Tuesday’s biggest loser will seek revenge at the Arizona Legislature




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In Arizona, the biggest loser on Tuesday night wasn’t Donald Trump or Martha McSally. Rather, it was the Arizona Chamber of Commerce and Industry.

The Chamber has long controlled the levers of power in this state. Glenn Hamer, the Chamber’s CEO, is Gov. Doug Ducey’s biggest cheerleader. By most accounts, he’s also the most influential voice in the Republican-controlled Legislature.

But as the demographics shift in our state, and in particular in Maricopa County, the Chamber has found itself in the uncomfortable position of playing defense during campaign season.

This year, the lobbying organization faced multiple challenges to its dominance in state politics. Both legislative chambers had competitive races that could have flipped control to the Democrats in the state house or created a tie between the parties in the state Senate.

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A Democratic majority would deal a huge blow to the Chamber’s agenda, one that emphasizes tax breaks for wealthy corporations and individuals and the privatization of public education.

The Chamber may have fended off that possibility. As of Friday morning, Republicans are leading in close races and are on pace to maintain control of both the state House of Representatives and Senate. But even if those leads hold, the organization suffered other, more damaging losses on Tuesday night.

Proposition 208, the Invest in Education Act, has won. The initiative represented the greatest threat to the Chamber’s interests. Not only does it levy a tax on high-income earners, it’s also expected to generate nearly $900 million annually for public — and only public — schools.  

The group brought out its big guns — former Superintendents of Public Education who are closely aligned with the organization’s pro-privatization and anti-tax leanings — and its big bucks: more than $8 million spent to defeat the initiative.

Adding insult to injury, the organization also worked to defeat Proposition 207, an initiative to legalize recreational marijuana, by dumping cash into the opposition campaign and writing opinion pieces about the so-called “damage” it would bring to Arizona’s economy — which was, by the way, the same argument they used against Prop. 208 and almost every other previous initiative it has opposed in recent years.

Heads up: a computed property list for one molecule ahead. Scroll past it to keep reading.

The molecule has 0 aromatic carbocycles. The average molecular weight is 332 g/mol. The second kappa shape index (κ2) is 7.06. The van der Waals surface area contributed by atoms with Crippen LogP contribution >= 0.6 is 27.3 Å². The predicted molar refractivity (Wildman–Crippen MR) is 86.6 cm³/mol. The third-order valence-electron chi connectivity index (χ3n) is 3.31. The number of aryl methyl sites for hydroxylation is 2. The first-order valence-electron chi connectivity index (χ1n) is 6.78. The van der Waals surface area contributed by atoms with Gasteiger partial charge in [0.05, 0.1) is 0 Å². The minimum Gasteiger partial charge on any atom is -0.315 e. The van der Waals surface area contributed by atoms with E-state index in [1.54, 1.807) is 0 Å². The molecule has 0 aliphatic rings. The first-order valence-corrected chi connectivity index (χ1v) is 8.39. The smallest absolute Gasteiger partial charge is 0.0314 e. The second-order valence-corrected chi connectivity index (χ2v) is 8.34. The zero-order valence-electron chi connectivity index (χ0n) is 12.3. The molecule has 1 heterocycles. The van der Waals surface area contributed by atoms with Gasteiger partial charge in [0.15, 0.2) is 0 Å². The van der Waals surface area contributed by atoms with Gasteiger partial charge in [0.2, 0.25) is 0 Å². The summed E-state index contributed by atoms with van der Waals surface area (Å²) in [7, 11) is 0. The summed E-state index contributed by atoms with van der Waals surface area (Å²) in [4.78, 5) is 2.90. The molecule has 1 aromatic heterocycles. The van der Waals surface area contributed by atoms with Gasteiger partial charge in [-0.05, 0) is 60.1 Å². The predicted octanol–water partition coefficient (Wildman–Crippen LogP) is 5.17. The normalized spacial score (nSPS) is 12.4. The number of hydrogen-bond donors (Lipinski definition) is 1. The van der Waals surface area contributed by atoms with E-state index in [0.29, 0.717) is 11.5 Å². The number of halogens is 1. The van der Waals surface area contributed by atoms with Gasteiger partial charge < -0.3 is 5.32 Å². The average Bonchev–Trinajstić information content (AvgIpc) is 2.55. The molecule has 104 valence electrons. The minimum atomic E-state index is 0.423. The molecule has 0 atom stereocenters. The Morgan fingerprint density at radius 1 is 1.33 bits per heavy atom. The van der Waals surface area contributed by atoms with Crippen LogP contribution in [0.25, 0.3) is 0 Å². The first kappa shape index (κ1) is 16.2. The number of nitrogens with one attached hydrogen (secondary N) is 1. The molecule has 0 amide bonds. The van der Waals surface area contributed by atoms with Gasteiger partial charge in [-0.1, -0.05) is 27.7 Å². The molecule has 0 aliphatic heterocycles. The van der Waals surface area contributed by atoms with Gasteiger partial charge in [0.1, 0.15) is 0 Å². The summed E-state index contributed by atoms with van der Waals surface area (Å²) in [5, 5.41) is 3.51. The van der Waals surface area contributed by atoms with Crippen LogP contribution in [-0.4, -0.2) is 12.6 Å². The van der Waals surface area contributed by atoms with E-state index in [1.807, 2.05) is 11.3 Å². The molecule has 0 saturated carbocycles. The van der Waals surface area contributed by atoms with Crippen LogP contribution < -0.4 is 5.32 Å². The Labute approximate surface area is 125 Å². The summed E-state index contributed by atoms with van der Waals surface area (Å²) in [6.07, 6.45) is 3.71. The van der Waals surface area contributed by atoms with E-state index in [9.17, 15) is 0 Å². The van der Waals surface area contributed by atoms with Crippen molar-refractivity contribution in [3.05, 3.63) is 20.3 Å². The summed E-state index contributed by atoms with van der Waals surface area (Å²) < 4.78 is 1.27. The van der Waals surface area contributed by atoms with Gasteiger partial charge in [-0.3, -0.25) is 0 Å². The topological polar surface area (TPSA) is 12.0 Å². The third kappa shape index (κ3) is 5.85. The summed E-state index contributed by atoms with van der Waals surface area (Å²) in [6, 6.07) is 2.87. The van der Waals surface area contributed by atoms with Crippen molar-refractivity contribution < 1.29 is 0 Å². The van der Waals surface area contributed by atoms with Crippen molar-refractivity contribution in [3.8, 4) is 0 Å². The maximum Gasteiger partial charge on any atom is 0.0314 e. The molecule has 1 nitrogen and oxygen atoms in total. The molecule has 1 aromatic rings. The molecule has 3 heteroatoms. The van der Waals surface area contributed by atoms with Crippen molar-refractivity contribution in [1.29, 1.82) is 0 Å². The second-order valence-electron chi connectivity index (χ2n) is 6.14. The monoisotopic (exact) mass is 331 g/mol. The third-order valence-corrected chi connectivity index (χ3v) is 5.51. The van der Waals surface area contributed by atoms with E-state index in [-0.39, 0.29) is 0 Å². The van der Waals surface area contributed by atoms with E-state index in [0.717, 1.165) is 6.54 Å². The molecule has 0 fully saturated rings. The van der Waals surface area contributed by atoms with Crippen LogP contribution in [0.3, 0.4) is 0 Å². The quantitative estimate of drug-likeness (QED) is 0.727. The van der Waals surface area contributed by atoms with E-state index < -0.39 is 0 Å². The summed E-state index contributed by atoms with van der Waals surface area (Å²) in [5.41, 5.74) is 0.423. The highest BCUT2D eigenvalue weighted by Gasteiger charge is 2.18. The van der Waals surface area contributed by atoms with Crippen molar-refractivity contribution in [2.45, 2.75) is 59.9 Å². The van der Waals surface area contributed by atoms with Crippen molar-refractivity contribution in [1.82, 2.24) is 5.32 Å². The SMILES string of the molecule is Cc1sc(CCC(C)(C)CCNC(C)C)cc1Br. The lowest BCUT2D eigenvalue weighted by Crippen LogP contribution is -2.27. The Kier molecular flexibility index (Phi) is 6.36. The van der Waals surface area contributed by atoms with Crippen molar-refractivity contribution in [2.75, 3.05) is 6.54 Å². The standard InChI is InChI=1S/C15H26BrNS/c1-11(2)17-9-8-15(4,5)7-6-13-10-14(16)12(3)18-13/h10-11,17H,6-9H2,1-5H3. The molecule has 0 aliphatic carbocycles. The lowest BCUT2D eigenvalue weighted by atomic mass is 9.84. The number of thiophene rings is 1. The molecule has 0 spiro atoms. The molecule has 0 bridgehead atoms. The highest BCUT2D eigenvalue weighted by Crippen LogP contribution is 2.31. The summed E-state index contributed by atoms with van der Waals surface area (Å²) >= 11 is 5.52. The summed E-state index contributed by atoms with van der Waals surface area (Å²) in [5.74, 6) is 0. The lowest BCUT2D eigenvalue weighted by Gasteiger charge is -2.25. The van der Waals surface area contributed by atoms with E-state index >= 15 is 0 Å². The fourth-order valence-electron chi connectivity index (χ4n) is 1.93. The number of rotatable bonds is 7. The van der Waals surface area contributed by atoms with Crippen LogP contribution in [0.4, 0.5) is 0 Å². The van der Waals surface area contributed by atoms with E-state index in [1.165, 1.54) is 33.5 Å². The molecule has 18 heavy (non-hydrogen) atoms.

Despite the fear-mongering and the infusion of cash, Prop. 207 passed by a large margin.

You can bet the sting of those two losses will motivate the organization to do whatever they can to avoid more embarrassing defeats in the future. In fact, the Chamber has already choreographed its next move.

Four years ago, when the Chamber failed to defeat the ballot initiative that increased the state’s minimum wage, it responded with multiple attacks on the citizens initiative process.

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The Chamber’s successes to date include laws that made it illegal to pay petition gatherers per signature and required strict, instead of substantial, compliance, making it easier to toss signatures for technical violations.

Because the average citizens group cannot afford the higher cost of collecting signatures, defending court challenges (usually paid for by the Chamber) and running a robust messaging campaign, the result of chipping away at our state’s constitutional right to direct democracy has been to effectively limit the number of initiatives that end up on the ballot.

Unless Democrats manage to pick up one additional seat in the state House or Senate, which would create a partisan tie, expect the group to roll out multiple legislative “fixes” that will further complicate and curtail the initiative process as well as additional efforts to expand private school vouchers and cut taxes for wealthy corporations and Arizonans.

Because majority rules at the legislature, there may be little Democrats can do to prevent those types of bills from passing. However, Democrats would do well to remind Chamber lobbyists that it’s unlikely they’ll be in the minority for much longer, and what goes around, comes around.

Arizona voters have already rejected the Chamber’s agenda. Arizona Democrats should be confident in doing the same.